“Stumbling upon The Unschool has done wonders for my inspiration as a writer. Since subscribing to this supportive community, I’ve written multiple poems, began exploring short fiction (something I’d never tried my hand at previously!), and started journaling again after almost a year away as a new mom.” ~~~ T.N.


I have been teaching since 1996, starting with what we used to call “night school,” and ending up in a multiple-genre MFA program (Master of Fine Arts).

But the teaching I’ve most enjoyed was several years of Monday afternoons spent with homelearners of all ages. From them, and from the experience of walking away from academia, I have come to value the path of the autodidact—learners who follow the urge to explore individual paths, who seek out their own material, and who pay attention to their own rhythm and timing for this. This last is key, and is what “unschooling” is about.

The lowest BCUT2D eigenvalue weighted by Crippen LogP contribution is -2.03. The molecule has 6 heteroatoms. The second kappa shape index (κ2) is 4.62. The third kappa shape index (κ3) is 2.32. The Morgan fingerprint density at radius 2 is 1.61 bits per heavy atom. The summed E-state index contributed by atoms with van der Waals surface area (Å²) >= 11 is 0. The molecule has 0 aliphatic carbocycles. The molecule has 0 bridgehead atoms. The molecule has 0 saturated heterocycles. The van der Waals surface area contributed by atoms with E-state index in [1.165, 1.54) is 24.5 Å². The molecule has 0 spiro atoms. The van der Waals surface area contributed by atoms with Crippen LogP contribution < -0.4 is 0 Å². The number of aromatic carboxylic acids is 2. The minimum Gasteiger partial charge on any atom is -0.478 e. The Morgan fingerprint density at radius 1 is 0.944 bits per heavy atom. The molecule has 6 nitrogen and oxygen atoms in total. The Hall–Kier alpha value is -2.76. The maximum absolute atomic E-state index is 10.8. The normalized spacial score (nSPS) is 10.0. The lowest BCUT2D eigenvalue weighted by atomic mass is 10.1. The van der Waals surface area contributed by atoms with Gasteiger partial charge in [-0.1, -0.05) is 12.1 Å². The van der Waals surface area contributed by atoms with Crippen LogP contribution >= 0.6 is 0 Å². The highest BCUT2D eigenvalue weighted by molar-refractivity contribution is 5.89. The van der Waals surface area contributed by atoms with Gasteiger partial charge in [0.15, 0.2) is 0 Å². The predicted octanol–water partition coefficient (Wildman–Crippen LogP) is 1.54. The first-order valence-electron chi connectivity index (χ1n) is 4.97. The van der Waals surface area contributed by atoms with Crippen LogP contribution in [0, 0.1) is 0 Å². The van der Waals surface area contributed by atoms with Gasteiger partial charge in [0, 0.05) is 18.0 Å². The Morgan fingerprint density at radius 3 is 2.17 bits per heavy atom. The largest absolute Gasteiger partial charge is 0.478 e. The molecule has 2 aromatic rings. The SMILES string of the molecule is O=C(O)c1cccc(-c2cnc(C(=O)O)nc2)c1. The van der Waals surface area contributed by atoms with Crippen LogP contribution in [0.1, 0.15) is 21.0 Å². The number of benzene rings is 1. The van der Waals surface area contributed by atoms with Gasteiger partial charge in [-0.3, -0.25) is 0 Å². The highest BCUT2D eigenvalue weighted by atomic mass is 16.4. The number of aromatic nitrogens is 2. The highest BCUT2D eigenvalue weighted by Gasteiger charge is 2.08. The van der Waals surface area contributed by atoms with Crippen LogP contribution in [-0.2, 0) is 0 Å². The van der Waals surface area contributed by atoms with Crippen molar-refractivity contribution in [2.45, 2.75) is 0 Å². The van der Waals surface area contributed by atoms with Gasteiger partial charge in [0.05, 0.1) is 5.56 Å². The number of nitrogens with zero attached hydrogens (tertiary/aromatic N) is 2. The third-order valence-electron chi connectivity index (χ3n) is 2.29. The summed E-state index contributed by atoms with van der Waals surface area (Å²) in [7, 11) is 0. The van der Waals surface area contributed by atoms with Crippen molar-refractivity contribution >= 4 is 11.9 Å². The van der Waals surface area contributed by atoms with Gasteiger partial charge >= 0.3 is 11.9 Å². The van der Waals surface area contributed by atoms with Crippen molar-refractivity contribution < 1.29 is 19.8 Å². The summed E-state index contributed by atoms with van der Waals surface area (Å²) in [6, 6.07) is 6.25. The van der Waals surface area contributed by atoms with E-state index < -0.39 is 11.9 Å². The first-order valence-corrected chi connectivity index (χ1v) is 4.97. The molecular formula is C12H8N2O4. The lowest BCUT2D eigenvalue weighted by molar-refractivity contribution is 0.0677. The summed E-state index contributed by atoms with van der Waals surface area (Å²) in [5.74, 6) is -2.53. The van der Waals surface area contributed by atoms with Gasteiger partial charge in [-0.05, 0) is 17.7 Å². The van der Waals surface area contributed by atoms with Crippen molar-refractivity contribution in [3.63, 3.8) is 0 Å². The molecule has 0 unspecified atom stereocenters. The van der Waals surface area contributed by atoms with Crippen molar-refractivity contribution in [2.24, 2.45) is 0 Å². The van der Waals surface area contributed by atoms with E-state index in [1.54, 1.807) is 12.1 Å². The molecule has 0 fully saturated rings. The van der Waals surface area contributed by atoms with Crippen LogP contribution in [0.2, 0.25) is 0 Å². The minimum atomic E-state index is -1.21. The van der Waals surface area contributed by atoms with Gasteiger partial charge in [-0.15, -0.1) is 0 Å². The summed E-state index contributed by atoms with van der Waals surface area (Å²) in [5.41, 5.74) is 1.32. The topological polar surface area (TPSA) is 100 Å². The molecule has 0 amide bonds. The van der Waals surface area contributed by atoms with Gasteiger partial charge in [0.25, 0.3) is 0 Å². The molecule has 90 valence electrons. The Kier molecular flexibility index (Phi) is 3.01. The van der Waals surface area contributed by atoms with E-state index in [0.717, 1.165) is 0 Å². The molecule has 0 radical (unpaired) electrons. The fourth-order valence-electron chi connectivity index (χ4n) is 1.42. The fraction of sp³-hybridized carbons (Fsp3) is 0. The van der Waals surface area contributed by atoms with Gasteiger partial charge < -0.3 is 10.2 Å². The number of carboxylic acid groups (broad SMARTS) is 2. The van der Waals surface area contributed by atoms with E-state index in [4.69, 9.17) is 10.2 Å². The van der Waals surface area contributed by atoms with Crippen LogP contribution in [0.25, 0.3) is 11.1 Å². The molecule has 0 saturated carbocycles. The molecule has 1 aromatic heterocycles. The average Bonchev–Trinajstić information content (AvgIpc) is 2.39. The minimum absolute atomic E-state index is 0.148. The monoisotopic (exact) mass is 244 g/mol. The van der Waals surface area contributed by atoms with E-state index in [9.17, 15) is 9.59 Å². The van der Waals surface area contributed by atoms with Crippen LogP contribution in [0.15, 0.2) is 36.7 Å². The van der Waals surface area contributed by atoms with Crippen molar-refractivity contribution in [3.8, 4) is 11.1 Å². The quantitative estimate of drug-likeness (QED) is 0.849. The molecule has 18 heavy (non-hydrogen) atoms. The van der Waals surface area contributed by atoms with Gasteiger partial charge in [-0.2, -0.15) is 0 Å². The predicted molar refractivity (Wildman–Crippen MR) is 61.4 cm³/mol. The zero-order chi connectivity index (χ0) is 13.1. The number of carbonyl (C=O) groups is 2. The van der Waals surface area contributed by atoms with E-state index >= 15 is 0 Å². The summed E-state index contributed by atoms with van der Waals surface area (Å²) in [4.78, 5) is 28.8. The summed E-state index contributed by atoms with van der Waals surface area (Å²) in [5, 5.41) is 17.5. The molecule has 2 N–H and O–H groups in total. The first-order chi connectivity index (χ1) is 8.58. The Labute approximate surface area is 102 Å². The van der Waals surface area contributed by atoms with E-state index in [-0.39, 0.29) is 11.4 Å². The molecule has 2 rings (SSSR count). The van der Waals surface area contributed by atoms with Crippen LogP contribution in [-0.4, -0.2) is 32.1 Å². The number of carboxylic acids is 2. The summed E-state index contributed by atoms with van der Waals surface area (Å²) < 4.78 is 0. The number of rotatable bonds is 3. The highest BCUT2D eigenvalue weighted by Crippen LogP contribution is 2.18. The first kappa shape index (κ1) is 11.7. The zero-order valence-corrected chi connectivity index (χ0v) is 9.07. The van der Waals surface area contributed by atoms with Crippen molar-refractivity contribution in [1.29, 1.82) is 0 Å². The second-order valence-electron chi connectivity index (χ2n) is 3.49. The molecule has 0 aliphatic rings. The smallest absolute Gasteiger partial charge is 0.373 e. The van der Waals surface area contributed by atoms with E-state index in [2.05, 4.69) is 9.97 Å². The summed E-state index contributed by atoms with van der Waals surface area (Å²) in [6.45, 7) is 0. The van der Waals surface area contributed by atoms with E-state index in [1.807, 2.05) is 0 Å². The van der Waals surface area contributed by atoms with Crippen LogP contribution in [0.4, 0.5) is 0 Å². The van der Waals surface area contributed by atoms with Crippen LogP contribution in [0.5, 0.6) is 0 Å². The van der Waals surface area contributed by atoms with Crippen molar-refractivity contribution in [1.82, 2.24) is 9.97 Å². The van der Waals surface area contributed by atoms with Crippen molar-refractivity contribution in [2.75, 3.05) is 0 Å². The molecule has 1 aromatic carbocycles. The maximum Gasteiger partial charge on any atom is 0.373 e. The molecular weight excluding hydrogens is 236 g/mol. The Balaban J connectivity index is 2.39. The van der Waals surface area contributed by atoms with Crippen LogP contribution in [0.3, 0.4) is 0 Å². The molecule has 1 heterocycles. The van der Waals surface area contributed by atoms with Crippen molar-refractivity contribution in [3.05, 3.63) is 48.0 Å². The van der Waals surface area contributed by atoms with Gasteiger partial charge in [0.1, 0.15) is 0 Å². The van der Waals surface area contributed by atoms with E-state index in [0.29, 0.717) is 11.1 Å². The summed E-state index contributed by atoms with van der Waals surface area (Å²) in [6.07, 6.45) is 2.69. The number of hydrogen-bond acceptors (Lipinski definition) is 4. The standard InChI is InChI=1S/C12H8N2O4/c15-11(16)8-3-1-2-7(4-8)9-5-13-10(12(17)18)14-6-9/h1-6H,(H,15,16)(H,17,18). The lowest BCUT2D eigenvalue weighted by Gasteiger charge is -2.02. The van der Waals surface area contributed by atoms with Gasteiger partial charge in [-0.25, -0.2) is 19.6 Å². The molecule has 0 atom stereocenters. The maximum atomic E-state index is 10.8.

Part of the wonder (and challenge) of writing is that no matter how much you have learned, each project has many new challenges and points of growth. So while there are posts here—such as the “Foundational” series, for the beginning writer—many are for all writers on their own rhythm and time. Each month I add to the Index, with all posts categorized.

We hear and absorb what we need to, when and as we need it… Take your time with the posts. There are at least six new ones each month; you don’t need to read all. They’ll be here when you need them.